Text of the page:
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Windows 7: Standard Vdc output w/BSOD?

20 Jun 2017   #1
essiesc

Windows 7 Home Premium 64bit
 
 
Standard Vdc output w/BSOD?

Terrible question, but necessary since I'm not an AC/DCexpert. Would a laptop power adapterconnected to a laptop that would only boot to the BSOD, not to Windows 7, be expected to produce a lower voltage output thannormal (15.1 Vdc vs the listed 18.5 Vdc)?Or should a power adapters always produce the same Vdc outputregardless of whether the laptop boots to Windows, BSOD or even had the OS installed at all?

Adapter Specifications:
65W/50-60 Hz
Input: 100-240V~1.7A
Output: 18.5V/3.5A

*The laptop's PSU/rechargeable battery had also been removed atthe time of the Vdc reading, if that makes any difference.
**I believe the exact BSOD error was 'A problem has been detected and Windows has been shut down to prevent damage to your computer...'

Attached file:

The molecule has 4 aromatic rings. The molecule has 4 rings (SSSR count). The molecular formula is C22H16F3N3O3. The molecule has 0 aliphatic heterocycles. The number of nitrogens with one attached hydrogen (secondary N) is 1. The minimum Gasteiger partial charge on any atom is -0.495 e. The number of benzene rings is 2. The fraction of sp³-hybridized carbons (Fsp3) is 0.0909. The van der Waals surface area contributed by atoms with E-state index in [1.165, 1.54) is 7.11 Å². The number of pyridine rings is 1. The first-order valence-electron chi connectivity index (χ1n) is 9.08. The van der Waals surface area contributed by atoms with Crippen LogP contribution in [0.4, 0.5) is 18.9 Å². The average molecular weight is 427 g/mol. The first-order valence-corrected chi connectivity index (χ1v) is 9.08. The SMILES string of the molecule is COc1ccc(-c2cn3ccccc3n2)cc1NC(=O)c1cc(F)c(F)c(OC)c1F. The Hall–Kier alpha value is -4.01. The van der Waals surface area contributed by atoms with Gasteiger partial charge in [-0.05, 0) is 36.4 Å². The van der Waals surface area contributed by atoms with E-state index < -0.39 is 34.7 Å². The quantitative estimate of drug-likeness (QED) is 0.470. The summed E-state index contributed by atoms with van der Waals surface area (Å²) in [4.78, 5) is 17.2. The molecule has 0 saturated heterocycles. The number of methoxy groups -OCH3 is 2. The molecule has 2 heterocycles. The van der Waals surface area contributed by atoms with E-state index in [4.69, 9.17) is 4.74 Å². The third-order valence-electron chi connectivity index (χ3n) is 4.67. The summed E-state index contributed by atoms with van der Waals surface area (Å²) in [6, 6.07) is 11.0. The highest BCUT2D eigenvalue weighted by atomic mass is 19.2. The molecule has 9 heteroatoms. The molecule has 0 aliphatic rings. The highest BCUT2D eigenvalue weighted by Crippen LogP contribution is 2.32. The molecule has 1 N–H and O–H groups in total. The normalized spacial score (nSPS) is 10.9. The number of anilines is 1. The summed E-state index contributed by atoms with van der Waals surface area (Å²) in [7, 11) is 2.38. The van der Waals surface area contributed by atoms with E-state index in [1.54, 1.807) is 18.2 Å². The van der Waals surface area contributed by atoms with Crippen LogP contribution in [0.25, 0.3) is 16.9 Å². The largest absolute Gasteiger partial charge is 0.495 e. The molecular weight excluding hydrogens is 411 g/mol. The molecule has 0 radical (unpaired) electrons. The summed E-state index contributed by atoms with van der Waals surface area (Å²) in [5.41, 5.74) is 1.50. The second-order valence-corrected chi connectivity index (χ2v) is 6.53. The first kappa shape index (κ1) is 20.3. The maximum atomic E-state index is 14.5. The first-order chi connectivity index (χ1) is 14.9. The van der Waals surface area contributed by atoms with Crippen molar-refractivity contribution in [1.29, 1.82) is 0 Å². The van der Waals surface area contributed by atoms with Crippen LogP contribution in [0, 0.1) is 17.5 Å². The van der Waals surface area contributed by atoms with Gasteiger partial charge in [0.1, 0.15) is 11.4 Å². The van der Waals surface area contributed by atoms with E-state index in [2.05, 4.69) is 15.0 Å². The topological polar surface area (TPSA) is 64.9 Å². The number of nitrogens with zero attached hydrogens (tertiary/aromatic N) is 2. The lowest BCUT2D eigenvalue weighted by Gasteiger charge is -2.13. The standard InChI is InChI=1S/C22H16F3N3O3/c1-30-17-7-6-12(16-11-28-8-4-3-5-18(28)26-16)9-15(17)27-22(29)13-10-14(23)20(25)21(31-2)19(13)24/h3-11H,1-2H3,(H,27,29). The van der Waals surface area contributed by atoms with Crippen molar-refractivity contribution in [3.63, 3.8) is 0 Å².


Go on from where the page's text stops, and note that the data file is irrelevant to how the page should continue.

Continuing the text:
Apologies and thanks in advance for any and all input and assistance!


My System SpecsSystem Spec
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20 Jun 2017   #2
fireberd

Windows 10 64 bit
 
 

Depends on the particular power supply. If it's a "regulated" DC voltage output then it should read 18.5 whether under load (connected) or no load disconnected. If its a "non regulated" DC voltage then usually they measure more that the listed voltage with no load and approximately the listed voltage under load.

But whether there is a BSOD most likely the power supply is not at fault. There is a possibility it is but usually that is something other than a power supply problem.
My System SpecsSystem Spec
20 Jun 2017   #3
LMiller7

Windows 7 Pro 64 bit
 
 

Quote   Quote: Originally Posted by essiesc View Post
Terrible question, but necessary since I'm not an AC/DCexpert. Would a laptop power adapterconnected to a laptop that would only boot to the BSOD, not to Windows 7, be expected to produce a lower voltage output thannormal (15.1 Vdc vs the listed 18.5 Vdc)?